Buffalo, NY (WBEN) A new state law requires car insurance carriers to automatically enroll their clients into a supplemental spousal insurance coverage package. That package allows a person to sue his spouse for pain and suffering in connection with negligent driving that leads to an injury.
AAA’s Dave Kirst says this has been around since 2003. New York mandated insurance companies to notify everybody of the supplemental spousal liability coverages. He says it usually entails a piece of paper in the policy that many times just got overlooked. Kirst says a lot of people were not aware that if your spouse was negligent in the accident, and you were injured, that you couldn’t necessarily sue that spouse for pain and suffering. “New York State changed the law to say, ‘Okay, now instead of just notifying it, we’re just going to automatically enroll everybody in this.’ And if you don’t want to be in it, you’re gonna have to sign off on it,” says Kirst.
Kirst says it may not necessarily lead to an increase in premiums because some carriers have already provided that as part of the insurance package. “The nice thing, though, is it’s opened up a lot of conversations and something I’ve always tried to counsel my insurance with to make sure that they are aware of this coverage and this gap in case one of the other spouses was the one that was negligent in the accident,” notes Kirst. He does say there is concern among singles who are disabled people, divorced or not married or widowed, and suddenly see an additional coverage added on to their policies.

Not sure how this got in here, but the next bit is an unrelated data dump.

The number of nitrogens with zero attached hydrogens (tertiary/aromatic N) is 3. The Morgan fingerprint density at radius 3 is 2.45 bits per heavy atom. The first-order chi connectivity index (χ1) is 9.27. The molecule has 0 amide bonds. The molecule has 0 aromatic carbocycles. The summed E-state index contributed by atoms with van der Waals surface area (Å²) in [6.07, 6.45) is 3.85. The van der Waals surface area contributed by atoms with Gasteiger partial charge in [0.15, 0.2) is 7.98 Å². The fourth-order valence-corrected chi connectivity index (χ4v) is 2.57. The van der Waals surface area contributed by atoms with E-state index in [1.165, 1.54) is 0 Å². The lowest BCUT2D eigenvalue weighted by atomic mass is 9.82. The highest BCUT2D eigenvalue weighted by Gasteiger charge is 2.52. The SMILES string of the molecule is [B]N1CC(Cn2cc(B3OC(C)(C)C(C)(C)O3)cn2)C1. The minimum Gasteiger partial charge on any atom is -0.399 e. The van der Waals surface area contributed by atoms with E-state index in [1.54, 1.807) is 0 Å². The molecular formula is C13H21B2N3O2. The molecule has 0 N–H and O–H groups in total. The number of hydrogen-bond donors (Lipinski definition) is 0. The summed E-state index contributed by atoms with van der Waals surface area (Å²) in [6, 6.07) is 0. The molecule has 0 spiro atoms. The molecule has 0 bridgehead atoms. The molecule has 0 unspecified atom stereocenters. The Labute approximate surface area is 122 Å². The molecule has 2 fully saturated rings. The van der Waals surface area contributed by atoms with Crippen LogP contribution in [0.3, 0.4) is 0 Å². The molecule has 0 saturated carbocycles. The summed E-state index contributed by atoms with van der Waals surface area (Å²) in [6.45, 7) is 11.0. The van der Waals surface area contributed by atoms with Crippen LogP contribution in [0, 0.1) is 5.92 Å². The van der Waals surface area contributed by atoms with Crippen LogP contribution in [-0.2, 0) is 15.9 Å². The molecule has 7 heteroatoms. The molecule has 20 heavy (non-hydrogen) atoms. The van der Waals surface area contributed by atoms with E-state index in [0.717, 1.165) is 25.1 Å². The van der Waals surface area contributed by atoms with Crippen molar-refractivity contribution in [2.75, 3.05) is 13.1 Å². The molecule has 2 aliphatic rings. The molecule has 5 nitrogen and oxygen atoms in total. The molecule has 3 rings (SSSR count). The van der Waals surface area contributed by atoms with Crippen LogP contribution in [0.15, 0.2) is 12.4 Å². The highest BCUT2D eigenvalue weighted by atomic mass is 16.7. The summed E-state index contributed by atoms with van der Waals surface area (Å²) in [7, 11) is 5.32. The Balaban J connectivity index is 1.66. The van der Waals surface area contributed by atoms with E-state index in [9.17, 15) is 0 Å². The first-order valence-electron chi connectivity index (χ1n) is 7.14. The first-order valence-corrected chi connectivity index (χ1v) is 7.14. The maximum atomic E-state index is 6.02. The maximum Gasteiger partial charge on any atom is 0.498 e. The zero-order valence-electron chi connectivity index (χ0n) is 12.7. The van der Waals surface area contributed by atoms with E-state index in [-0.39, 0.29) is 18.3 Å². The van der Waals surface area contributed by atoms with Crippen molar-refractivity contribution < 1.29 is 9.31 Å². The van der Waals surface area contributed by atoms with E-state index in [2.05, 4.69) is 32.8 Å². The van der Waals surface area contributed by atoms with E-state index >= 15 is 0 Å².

Assemblymember Stephen Hawley says there are flaws with the new law. “The first is, you often have your own personal choice, isn’t insured to opt in, not have to opt out. And secondly, are you kidding me? Single people, no spouse have to have spousal liability coverage,” says Hawley. He plans on introducing legislation to keep unmarried people off of the requirement, with the opt-out matter to be dealt with separately.
Hawley says New York State has some of the highest auto insurance rates in the nation. “We are telling folks that they have to have a certain coverage, even single folks that they’ll never utilize and companies will never have to pay out a dime,” says Hawley. He notes premiums could go up as much as $45 per year.
Based in New York, Stephen Freeman is a Senior Editor at Trending Insurance News. Previously he has worked for Forbes and The Huffington Post. Steven is a graduate of Risk Management at the University of New York.